We have kids attending school so despite not having owned a printer for years, having a ‘No Junk Mail’ sign on our mailbox, and receiving bills, newsletters, and newspapers electronically, we have a lot of paper coming home and then going into the recycle bin.
I decided it was time to revive an old hobby of mine and recycle the paper myself. My Aunty Sue taught me how to make paper as a child and it’s one of those hobbies that I pick up and drop off over the years depending on how creative I’m feeling.
January and February are ideal times (in Southern Australia) to make paper because of the hot dry air. It’s a really simple process which yields aesthetically pleasing paper that can be crafted into gorgeous gifts like this note book I made.
What can be recycled?
You can use office, computer and photocopy paper, non-glossy brochures, tissue paper, and art papers. You just need to be sure there is no glue, sticky tape or envelop windows attached to the paper. Newspapers are not good for handmade paper because it contains a significant amount of acid and isn’t made to be long lasting. We make sure the paper has been fully utilised for writing or drawing before being recycled.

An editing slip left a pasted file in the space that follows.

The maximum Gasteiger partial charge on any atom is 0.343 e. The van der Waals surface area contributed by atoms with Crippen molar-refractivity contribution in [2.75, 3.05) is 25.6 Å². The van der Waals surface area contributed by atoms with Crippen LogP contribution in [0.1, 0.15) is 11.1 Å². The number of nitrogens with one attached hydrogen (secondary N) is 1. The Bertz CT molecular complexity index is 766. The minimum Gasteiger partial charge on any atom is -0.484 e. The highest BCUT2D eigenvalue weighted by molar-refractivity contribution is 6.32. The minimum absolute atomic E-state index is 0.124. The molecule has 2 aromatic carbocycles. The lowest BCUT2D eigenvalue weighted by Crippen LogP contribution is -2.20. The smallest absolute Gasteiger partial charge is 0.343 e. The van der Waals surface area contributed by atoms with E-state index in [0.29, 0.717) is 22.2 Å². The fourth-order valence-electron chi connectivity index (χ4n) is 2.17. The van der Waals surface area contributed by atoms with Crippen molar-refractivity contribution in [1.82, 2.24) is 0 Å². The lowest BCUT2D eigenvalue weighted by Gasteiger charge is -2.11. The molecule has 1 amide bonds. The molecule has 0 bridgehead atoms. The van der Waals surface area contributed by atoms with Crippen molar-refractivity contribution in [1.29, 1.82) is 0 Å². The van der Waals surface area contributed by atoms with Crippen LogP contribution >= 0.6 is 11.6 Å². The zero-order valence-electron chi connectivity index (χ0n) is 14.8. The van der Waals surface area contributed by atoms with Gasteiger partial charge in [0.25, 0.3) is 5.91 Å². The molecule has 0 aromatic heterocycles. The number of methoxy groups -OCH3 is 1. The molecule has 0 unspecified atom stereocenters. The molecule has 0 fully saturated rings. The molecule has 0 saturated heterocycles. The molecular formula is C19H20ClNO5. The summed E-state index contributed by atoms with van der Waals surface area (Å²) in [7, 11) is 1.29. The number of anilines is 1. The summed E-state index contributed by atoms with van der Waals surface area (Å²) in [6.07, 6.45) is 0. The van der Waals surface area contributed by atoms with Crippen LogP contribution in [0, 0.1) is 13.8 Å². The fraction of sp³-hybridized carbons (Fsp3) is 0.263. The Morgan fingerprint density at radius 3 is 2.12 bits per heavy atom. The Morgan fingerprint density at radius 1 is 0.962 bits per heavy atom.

How it works
The process of making handmade paper involves turning the fibres in your recycled paper back into pulp by soaking and beating with a kitchen blender. Mix the pulp in a tub of water and use a wire-mesh frame to strain the pulp into a new sheet of paper. Lay the pulp onto any sort of couching cloth to drain away the water. I also press a big sponge onto the pulp to help with this. Next I hang the pulp up to dry, and after a couple of hours, ta-da – handmade paper!
Home made ink
The kids and I also had a go at making ink from walnut shells after I read a post from Little House on the Prairie. It didn’t work out as well as we’d hoped; perhaps I should have boiled the walnut shells for longer. Nevertheless, the colour works well as a watermark on the notebook. We gave up using the feather ‘pen’ too. A paint brush is much easier!
If you’ve never made paper before and want more detail than I have provided, you will be able to find lots of resources online or at your local library. I often just enjoy having a go and experimenting to see what works. Sometimes I add flowers and leaves and other plant fibres to make it interesting. Paper making is an inexpensive, environmentally friendly, and satisfying activity to do. Enjoy!